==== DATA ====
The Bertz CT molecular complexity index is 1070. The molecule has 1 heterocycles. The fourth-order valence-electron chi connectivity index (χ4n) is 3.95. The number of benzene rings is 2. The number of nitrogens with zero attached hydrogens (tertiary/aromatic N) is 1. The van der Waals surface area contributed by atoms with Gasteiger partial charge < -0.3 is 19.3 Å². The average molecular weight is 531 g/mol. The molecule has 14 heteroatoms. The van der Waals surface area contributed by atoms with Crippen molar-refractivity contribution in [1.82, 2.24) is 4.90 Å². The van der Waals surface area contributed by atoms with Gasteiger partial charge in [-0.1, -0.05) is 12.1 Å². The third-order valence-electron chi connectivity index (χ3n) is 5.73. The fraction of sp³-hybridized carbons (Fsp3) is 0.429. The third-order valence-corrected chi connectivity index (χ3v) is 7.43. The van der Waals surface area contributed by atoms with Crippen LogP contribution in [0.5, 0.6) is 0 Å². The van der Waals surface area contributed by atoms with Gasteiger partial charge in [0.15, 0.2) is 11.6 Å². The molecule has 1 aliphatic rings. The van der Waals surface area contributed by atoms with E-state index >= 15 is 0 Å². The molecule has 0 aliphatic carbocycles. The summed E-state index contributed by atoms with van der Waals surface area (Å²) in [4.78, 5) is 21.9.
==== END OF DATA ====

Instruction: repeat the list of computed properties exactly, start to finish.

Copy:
The Bertz CT molecular complexity index is 1070. The molecule has 1 heterocycles. The fourth-order valence-electron chi connectivity index (χ4n) is 3.95. The number of benzene rings is 2. The number of nitrogens with zero attached hydrogens (tertiary/aromatic N) is 1. The van der Waals surface area contributed by atoms with Gasteiger partial charge < -0.3 is 19.3 Å². The average molecular weight is 531 g/mol. The molecule has 14 heteroatoms. The van der Waals surface area contributed by atoms with Crippen molar-refractivity contribution in [1.82, 2.24) is 4.90 Å². The van der Waals surface area contributed by atoms with Gasteiger partial charge in [-0.1, -0.05) is 12.1 Å². The third-order valence-electron chi connectivity index (χ3n) is 5.73. The fraction of sp³-hybridized carbons (Fsp3) is 0.429. The third-order valence-corrected chi connectivity index (χ3v) is 7.43. The van der Waals surface area contributed by atoms with Crippen LogP contribution in [0.5, 0.6) is 0 Å². The van der Waals surface area contributed by atoms with Gasteiger partial charge in [0.15, 0.2) is 11.6 Å². The molecule has 1 aliphatic rings. The van der Waals surface area contributed by atoms with E-state index >= 15 is 0 Å². The molecule has 0 aliphatic carbocycles. The summed E-state index contributed by atoms with van der Waals surface area (Å²) in [4.78, 5) is 21.9.